Driving after taking drugs and medicines

Katie Perkins folded armsBy Katie Perkins, RPS Support Pharmacist

A new law on driving after taking drugs and medicines comes into force today in England and Wales. This law will make it easier for the Police to tackle those who drive after taking illegal drugs or abusing medicinal drugs.

Basics of the law change
The new law makes it an offence to drive with certain drugs and medicines in your body. The drugs and medicines affected by the new law include commonly abused drugs such as heroin, cannabis and ecstasy, as well as commonly prescribed medicines that also have potential for abuse.  These include clonazepam, diazepam, lorazepam, oxazepam, temazepam, flunitrazepam, methadone and morphine. Amfetamine is expected to be included later this year.

But my drugs are legitimately prescribed!
In order to protect those patients who test positive for certain drugs or medicines that they have prescribed or purchased legitimately, the new offence has a statutory “medical defence” as follows:

  • If you are over the stated limit, but taking your medicine as directed and your driving is not impaired, then you are not breaking the law.  It will remain an offence to drive while your ability is impaired by any drug.  If in doubt, you should not drive.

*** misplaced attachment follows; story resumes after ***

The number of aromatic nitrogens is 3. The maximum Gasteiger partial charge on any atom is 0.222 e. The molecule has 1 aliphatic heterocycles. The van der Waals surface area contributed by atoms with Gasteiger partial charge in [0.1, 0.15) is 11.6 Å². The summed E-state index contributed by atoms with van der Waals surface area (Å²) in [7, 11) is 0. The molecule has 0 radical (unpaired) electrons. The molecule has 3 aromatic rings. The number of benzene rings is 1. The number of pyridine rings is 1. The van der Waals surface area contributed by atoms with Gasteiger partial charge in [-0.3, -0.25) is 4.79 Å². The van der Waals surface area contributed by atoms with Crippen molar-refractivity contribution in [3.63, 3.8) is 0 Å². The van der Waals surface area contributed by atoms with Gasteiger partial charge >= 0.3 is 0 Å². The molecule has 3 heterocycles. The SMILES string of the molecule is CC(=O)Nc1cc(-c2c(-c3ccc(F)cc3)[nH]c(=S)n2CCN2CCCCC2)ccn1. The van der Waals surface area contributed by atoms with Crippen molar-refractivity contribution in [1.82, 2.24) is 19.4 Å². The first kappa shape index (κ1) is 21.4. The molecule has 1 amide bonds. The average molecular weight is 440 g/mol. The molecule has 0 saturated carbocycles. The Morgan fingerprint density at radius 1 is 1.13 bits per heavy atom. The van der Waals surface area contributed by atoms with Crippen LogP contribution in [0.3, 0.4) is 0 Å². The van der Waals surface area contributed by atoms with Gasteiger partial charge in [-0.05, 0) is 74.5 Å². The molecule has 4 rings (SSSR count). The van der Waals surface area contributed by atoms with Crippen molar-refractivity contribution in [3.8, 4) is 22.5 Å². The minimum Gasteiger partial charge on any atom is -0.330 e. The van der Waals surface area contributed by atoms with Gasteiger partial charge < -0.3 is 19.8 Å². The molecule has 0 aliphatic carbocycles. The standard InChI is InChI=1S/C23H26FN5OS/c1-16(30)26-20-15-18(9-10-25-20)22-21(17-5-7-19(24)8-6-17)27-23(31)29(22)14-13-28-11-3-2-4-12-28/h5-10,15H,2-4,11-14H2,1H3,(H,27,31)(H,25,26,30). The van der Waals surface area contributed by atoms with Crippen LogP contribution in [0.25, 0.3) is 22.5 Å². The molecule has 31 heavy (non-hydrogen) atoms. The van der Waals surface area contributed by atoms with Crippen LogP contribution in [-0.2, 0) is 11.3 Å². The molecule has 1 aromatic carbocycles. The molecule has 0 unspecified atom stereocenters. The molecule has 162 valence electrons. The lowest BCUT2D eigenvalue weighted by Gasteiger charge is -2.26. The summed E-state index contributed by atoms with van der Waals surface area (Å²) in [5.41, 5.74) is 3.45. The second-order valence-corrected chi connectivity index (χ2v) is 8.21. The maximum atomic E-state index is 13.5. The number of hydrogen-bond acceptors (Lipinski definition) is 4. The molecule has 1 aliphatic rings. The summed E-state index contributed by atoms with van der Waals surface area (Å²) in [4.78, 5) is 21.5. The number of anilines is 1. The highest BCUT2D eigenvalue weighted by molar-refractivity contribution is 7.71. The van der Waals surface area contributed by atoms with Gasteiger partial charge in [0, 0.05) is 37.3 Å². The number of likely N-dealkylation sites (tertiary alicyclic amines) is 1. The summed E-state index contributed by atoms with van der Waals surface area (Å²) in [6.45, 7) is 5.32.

• If you take any of the medicines that are affected by the new law, you should keep some suitable evidence with you when driving to show that you are taking your medicine as you should.  Examples of evidence could include a repeat prescription slip for a prescribed medicine, or the patient information leaflet for a medicine you have bought.

Remember that alcohol taken in combination with medicines, even in small amounts, can greatly increase the risk of impairment.

It is important that you do not stop taking your medicines in order to drive.  An untreated medical condition can itself affect your driving, so you could find yourself breaking the law anyway.

Ask your pharmacist for advice
Ask a pharmacist if driving after taking your drugs and medicines will mean you are affected by the new law.

If you start a new medicine, even if it is one that does not directly affect your driving, you should check with a pharmacist if it will affect any of the other medicines you are already taking.  This is because medicines can interact and have side-effects that could in turn affect your driving.

It is every driver’s responsibility to ensure that they are safe to drive. If you are taking a medicine, you must be sure that your ability to drive is not affected. The best way to find out if you are safe to drive is to get advice from your pharmacist.